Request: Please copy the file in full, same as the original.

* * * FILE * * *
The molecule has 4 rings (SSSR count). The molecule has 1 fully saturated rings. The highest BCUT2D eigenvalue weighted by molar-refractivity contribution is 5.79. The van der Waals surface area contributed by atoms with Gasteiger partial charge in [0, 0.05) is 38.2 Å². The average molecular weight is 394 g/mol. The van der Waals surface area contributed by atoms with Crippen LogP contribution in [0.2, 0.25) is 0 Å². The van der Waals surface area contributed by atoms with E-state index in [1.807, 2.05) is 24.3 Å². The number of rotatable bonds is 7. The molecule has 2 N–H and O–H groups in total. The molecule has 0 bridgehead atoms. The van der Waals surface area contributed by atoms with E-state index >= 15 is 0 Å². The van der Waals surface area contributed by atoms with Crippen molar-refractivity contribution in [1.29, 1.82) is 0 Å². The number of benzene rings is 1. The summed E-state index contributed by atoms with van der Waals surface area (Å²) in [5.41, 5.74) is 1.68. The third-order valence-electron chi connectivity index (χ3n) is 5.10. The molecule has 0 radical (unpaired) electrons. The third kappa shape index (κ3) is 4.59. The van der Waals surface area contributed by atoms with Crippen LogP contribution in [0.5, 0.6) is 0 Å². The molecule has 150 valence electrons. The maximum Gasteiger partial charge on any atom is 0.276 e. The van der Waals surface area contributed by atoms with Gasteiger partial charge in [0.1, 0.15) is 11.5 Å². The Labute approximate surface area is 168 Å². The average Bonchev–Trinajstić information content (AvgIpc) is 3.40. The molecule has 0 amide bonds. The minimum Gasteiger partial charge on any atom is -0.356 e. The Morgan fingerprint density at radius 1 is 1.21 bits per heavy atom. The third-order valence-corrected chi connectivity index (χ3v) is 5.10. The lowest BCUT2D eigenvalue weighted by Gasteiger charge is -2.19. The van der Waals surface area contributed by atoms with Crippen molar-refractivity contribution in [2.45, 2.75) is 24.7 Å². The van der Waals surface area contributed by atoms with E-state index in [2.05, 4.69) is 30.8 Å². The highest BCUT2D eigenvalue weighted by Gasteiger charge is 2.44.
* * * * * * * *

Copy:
The molecule has 4 rings (SSSR count). The molecule has 1 fully saturated rings. The highest BCUT2D eigenvalue weighted by molar-refractivity contribution is 5.79. The van der Waals surface area contributed by atoms with Gasteiger partial charge in [0, 0.05) is 38.2 Å². The average molecular weight is 394 g/mol. The van der Waals surface area contributed by atoms with Crippen LogP contribution in [0.2, 0.25) is 0 Å². The van der Waals surface area contributed by atoms with E-state index in [1.807, 2.05) is 24.3 Å². The number of rotatable bonds is 7. The molecule has 2 N–H and O–H groups in total. The molecule has 0 bridgehead atoms. The van der Waals surface area contributed by atoms with E-state index >= 15 is 0 Å². The van der Waals surface area contributed by atoms with Crippen molar-refractivity contribution in [1.29, 1.82) is 0 Å². The number of benzene rings is 1. The summed E-state index contributed by atoms with van der Waals surface area (Å²) in [5.41, 5.74) is 1.68. The third-order valence-electron chi connectivity index (χ3n) is 5.10. The molecule has 0 radical (unpaired) electrons. The third kappa shape index (κ3) is 4.59. The van der Waals surface area contributed by atoms with Crippen LogP contribution in [0.5, 0.6) is 0 Å². The molecule has 150 valence electrons. The maximum Gasteiger partial charge on any atom is 0.276 e. The van der Waals surface area contributed by atoms with Gasteiger partial charge in [0.1, 0.15) is 11.5 Å². The Labute approximate surface area is 168 Å². The average Bonchev–Trinajstić information content (AvgIpc) is 3.40. The molecule has 0 amide bonds. The minimum Gasteiger partial charge on any atom is -0.356 e. The Morgan fingerprint density at radius 1 is 1.21 bits per heavy atom. The third-order valence-corrected chi connectivity index (χ3v) is 5.10. The lowest BCUT2D eigenvalue weighted by Gasteiger charge is -2.19. The van der Waals surface area contributed by atoms with Crippen molar-refractivity contribution in [2.45, 2.75) is 24.7 Å². The van der Waals surface area contributed by atoms with E-state index in [2.05, 4.69) is 30.8 Å². The highest BCUT2D eigenvalue weighted by Gasteiger charge is 2.44.